- Providing a seamless Integrated Billing- With HTML5, operators can potentially offer secure direct-to-bill payments for mobile app purchases, which is especially relevant in emerging countries where credit card penetration is relatively low. Operators can also look at using these payment mechanisms to target specific segments such as the fast-growing mobile gaming space where in-app transactions are becoming common play in most markets.
What are the challenges for operators pursuing HTML5?
While there has been a lot of interest in HTML5 by different players in the ecosystem, it will still take a few more years before we see mass adoption of web apps by end consumers. Even though web apps are already supported on iOS and Android devices, mobile users are still accustomed to downloading native apps from the traditional app stores. As such, operators pursuing HTML5 need to clearly differentiate their offerings beyond just an alternative for existing native apps.
Given the emergence of low-cost Android smartphones in developing countries, the proposition of having an HTML5-based OS platform on feature phones (in the case of Telefonica’s Open Web Device) may be less compelling if there are only marginal price differences between the two of them. As technology and handset capabilities evolve, the lines between what is defined as a feature phone and low-cost smartphone will be blurred. The window of opportunity will therefore be small and operators need to act quickly if they wish to integrate HTML5 capabilities onto feature phones.
Another challenge in operators pursuing HTML5 as a new platform lies in the complexity of the apps ecosystem. Operators need to have a well defined end-to-end process within the organization, from product development, billing and marketing right through to the delivery of the product. Given that HTML5 is still in its early days, operators also need to adopt some level of flexibility and autonomy to test this new platform.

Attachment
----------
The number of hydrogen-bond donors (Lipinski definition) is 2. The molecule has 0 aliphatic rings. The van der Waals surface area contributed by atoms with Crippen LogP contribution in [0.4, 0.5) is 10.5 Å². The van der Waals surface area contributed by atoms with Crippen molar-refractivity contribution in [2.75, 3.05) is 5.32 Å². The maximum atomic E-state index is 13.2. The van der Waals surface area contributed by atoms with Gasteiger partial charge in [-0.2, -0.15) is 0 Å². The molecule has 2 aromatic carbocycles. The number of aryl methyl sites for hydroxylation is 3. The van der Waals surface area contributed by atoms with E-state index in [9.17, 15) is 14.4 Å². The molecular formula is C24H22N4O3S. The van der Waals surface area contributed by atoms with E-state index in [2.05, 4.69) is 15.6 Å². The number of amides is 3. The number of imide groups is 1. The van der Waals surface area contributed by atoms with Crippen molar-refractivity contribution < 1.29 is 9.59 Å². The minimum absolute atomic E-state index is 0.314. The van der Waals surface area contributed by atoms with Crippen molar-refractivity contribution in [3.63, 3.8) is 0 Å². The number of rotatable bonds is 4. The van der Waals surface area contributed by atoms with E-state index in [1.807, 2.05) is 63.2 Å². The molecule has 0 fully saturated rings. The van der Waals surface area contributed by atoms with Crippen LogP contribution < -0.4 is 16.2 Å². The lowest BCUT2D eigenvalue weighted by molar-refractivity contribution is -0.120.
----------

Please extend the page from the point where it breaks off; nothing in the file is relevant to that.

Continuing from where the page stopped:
The true potential of HTML5 as an enabler for mobile internet on feature phones or low-cost smartphones is yet to be seen. Nonetheless, operators should start looking at how they can leverage HTML5 to offer new services, applications and content to the currently underserved emerging markets. Rather than going at it alone, operators should also consider forming strategic partnerships and collaborate with other stakeholders in the value chain so as to make the proposition for the HTML5 platform more compelling.
Ultimately, for operators, it’s really about owning the space and positioning themselves firmly back into the value chain. While it’s still early days, HTML5 can potentially solve the problem of device fragmentation and put operators in a better position to compete against players like Apple, Google and Facebook who will continue to encroach into the telecoms domain and look to own the customers on their respective platforms.
REFERENCES & SOURCES
- Mobile Application Business Models – ABI Research
- HTML5 for Mobile Devices and Tablets – ABI Research
- Mobile App Stores, Future Business Models & Ecosystem Analysis – Juniper Research
- AT&T announces API Platform – AT&T
- Telefónica and Mozilla pioneer first Open Web Devices – Telefonica
- Mobile Developer Survey – IDC / Appcelerator
- HTML5 – A great mobile internet catalyst – Momac
- The App Frenzy, just a short-lived fad – AT Kearney
- HTML5 – The path to cross-platform mobile development – Accenture